On August 12-13, 2019, a wide range of experts gathered at the University of Virginia’s Darden School of Business for a Foundation-sponsored workshop to discuss the potential value of adding tractography as a targeting tool for transcranial focused ultrasound treatments.
Tractography is a computational reconstruction method based on diffusion-weighted magnetic resonance imaging (MRI). It can be used to reveal the trajectory of neural pathways or “tracts” within the brain, which may improve the accuracy of targeting.
Led by Vibhor Krishna, MD, MBBS, The Ohio State University Professor of Neurological Surgery, this two day summit featured presentations from leading researchers and clinicians in the fields of tractography and transcranial focused ultrasound. The lively discussion throughout the workshop highlighted the enthusiasm for this topic among participants.
“The value of a meeting like this is that we are bringing in all stakeholders from the MRI acquisition and processing phases, from the vendors that make the tools to visualize and ablate tissue, to the surgeons that put it all together,” said Dr. Srinivasan Mukundan, Associate Professor of Radiology at Brigham and Women’s Hospital. “This is a very amazing technology and we would like to use it, but we need to close the loop on some things first.”
The presentations focused on the basics of tractography, including the acquisition, methodology, and limitations of the technique. Invited experts described how tractography is currently being used in their centers. Thus far, the 3D modeling technique is being used to target and ablate the ventral intermediate nucleus of the thalamus, the anatomical structure that is targeted in the focused ultrasound treatment of essential tremor, but centers are now studying it for additional applications.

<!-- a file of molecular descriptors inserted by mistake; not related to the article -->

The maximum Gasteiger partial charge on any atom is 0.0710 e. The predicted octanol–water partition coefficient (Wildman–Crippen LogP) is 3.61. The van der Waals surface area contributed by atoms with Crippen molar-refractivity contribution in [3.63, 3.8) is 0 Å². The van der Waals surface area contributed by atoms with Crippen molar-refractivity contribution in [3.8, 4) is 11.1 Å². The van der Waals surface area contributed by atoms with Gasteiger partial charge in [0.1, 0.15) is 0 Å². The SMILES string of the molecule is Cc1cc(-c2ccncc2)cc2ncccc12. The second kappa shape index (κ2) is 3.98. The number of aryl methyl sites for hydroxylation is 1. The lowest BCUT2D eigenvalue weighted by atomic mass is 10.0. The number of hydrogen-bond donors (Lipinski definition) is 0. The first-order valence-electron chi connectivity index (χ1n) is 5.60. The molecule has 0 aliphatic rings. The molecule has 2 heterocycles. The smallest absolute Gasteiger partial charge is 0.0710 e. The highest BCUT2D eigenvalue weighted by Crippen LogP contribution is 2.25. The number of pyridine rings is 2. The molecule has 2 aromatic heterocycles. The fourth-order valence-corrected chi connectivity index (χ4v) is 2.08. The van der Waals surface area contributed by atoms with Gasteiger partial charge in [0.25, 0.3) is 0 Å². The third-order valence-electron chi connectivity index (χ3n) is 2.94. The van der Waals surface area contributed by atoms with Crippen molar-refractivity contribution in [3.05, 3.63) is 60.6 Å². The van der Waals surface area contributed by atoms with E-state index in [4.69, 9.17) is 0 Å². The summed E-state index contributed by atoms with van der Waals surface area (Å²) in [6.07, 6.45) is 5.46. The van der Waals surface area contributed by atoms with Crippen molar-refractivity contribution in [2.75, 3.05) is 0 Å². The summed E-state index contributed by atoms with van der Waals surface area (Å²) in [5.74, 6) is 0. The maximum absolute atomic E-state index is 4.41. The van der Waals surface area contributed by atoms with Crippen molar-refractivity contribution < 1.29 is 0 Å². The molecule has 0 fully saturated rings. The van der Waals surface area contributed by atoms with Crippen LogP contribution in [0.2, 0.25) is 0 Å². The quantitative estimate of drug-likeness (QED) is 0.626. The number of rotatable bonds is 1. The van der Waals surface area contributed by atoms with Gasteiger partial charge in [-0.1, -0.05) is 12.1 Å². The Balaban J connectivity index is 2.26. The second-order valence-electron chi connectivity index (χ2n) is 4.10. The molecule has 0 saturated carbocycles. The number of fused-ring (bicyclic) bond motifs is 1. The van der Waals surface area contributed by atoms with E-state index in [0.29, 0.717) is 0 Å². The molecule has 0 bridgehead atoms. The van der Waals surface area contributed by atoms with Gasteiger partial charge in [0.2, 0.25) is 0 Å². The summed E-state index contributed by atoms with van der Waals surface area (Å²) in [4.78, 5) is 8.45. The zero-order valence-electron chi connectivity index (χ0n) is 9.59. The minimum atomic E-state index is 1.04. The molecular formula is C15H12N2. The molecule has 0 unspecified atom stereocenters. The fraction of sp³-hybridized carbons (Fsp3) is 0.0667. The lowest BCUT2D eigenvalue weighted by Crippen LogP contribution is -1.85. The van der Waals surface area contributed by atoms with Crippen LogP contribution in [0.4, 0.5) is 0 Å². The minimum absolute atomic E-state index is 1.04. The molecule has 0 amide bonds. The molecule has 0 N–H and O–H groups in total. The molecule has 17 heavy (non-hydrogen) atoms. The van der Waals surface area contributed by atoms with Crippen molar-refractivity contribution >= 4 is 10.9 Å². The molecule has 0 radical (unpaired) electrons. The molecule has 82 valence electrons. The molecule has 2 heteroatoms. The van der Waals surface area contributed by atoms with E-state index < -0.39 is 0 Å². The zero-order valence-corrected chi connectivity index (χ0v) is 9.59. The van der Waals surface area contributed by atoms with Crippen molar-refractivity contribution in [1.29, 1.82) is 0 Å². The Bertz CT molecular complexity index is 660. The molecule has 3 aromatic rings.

The roundtable discussion that followed the presentations centered on creating a consensus around different acquisition and processing parameters in addition to establishing a vision of how tractography could benefit the field of transcranial focused ultrasound.
By the end of the meeting, the group consensus was that tractography is a tool that should be included in the transcranial focused ultrasound workflow. Although more data need to be collected and assessed in order to determine the exact utility of this information, tractography has the potential to aid in the creation of personalized targets and decrease side effects from transcranial focused ultrasound treatments.
A meeting summary/white paper, including recommendations on best practices for acquisition and processing, will be available in the near future.